Partner Membership is open to disabled residents of the USA working with an adult guide, hearing, service dog or psychiatric service dog obtained from a provider or one trained by the owner for a minimum of six months. Puppy training before the age of six months is expected, but is not considered task training to be completely finished. For the safety of the dog, dogs that provide mobility support must be at least 18 months old. Prior to enrollment, training must be completed in accordance with the IAADP Minimum Training Standards for obedience, manners and disability related tasks.
International Partner Membership
International Partner Membership is open to disabled persons residing outside of the USA working with an adult guide, hearing, service dog or psychiatric service dog obtained from a provider or one trained by the owner for a minimum of six months. Puppy training before the age of six months is expected, but is not considered task training to be completely finished. For the safety of the dog, dogs that provide mobility support must be at least 18 months old. Prior to enrollment, training must be completed in accordance with the IAADP Minimum Training Standards for obedience, manners and disability related tasks.
IMPORTANT: Dogs utilized for emotional support, companionship or therapy may provide a feeling of comfort, safety, and other therapeutic health and psychological benefits, but these functions in and of themselves DO NOT meet the ADA Training Requirements for a service animal whose disabled handler will legally have public access rights. Therefore, their owners are NOT eligible for Partner Membership in IAADP.
Effective February 23, 2023, the Provider Membership category is currently undergoing review and revision by the IAADP Executive Board. We are NOT accepting Provider Membership applications at this time. Please stay tuned for announcements regarding this category.
Friend Membership is open to anyone who wants to support the assistance dog community and IAADP. It is also open to disabled individuals with a puppy or dog in training who has not yet completed the required amount of training to become eligible for a Partner Membership.
NOTE: There is no membership category with IAADP that gives credibility to any organization, trainer, or person. IAADP is a consumer advocacy organization with benefits for our Partner Members. We do not certify or register any organization or trainer for any purpose. Our membership card is not to be used to gain public access or for any other purpose other than to obtain benefits from IAADP.
IAADP Membership Eligibility Policies
Who is eligible for Membership in IAADP?
IAADP advocates for people with disabilities working with guide, hearing and service dogs. Additionally, anyone with a personal or professional interest in the assistance dog community is welcome to join as a Friend or Provider Member and contribute to IAADP’s global information sharing and advocacy network.
Why Are Trained Tasks So Important?
The legal basis for granting public access rights to disabled handlers under the Americans with Disabilities Act (ADA) is having a dog trained to perform specific tasks that mitigate or lessen the effects of a disabling condition. Examples include but are not limited to: guiding a blind handler, alerting a deaf or hard of hearing handler to specific sounds, wheelchair pulling, balance support, retrieving dropped objects, or providing different kinds of trained assistance in a medical crisis. An assistance dog with this special training is medical equipment, not a pet. The team is permitted under the ADA, to enter places of public accommodation that do not allow pet animals, such as a business, restaurant, hotel, and on public transportation.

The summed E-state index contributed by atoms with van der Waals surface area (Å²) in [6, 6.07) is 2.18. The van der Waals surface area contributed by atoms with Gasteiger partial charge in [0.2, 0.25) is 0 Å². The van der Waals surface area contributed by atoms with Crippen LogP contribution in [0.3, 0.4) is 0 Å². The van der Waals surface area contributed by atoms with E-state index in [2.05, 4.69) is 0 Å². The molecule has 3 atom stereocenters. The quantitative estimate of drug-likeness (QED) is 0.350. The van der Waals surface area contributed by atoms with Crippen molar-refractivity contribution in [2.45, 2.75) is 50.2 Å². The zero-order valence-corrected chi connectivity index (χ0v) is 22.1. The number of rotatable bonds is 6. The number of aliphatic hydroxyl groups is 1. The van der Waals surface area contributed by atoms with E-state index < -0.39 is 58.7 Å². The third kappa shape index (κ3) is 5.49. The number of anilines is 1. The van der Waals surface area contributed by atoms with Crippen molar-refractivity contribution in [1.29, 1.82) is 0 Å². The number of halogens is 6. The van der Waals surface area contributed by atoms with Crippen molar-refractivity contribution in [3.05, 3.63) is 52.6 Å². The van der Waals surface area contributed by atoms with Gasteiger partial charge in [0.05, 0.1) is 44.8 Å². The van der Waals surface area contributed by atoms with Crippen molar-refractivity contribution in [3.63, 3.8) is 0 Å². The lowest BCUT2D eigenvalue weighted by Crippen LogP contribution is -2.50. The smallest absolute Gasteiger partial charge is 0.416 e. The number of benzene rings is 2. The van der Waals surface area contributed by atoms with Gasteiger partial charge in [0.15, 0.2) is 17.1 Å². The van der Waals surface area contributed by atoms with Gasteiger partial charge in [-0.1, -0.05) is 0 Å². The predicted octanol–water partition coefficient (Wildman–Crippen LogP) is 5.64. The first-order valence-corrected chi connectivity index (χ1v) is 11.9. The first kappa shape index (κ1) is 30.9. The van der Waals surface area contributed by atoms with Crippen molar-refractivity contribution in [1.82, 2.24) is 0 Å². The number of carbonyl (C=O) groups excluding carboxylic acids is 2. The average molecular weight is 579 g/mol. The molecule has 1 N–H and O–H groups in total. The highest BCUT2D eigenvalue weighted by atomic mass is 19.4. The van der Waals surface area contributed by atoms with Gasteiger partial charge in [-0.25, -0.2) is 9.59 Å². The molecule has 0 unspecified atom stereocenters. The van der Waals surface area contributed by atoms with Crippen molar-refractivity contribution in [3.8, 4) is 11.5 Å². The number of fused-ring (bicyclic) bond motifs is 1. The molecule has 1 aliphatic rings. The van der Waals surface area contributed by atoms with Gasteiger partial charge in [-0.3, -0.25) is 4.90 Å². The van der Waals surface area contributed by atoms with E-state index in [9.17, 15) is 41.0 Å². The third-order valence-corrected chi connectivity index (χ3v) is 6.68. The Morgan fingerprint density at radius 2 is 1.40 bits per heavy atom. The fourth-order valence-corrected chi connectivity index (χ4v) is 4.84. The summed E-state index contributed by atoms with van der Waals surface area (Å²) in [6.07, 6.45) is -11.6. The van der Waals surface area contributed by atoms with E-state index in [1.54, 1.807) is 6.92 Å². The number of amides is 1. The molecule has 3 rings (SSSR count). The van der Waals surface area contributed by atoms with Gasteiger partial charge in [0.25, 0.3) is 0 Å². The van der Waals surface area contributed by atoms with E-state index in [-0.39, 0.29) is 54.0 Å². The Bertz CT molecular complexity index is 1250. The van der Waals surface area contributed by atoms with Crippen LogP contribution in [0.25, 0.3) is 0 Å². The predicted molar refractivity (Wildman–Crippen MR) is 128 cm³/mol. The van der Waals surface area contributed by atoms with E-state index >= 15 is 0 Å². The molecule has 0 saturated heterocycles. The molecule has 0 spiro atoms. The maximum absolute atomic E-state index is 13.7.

For more information on the wide variety of trained tasks performed by guide dogs, hearing and service dogs, choose one of the following links:
- Traditional Tasks performed by Guide, Hearing and Service Dogs
- Tasks for Service Dogs for Persons with a Psychiatric Disability
IAADP Policy Prohibiting the Enrollment of Protection Trained or Aggressive Dogs
Any dog who is protection trained, attack trained or one who exhibits aggressive behavior in violation of our Minimum Training Standards for Public Access is NOT eligible for enrollment as an Assistance Dog in IAADP, or renewal, no matter what disability related tasks or alerts the dog is said to perform. If an IAADP Partner member’s dog later displays aggressive behavior and cannot be rehabilitated within a reasonable time period, ethically, that dog should be retired as unfit for duty outside the home, as the dog does not qualify as an assistance dog under our IAADP Minimum Training Standards for Public Access. Non aggressive barking as a trained behavior will be acceptable only in special circumstances when no other behavior will mitigate the disability. An example would be the human partner getting stranded in a public bathroom, and the dog barking on command to alert that help is needed when no one else is in the immediate vicinity to assist the person needing the help.
For handlers working with more than one assistance dog, IAADP’s agreement with corporate sponsors makes Partner members eligible for benefits for only one dog annually. That dog must be listed on the application form. For members whose assistance dog retires or dies, and who obtain an adult, task trained successor dog in the same year, the new dog will become eligible for benefits as soon as IAADP is officially notified of the Name Change.
How to Apply
If you wish to enroll or renew membership online using a credit card through PayPal, just click “Apply Now” button below. Alternatively, download and print out the application and send it to IAADP by mail with a check or money order for membership dues. Thank You!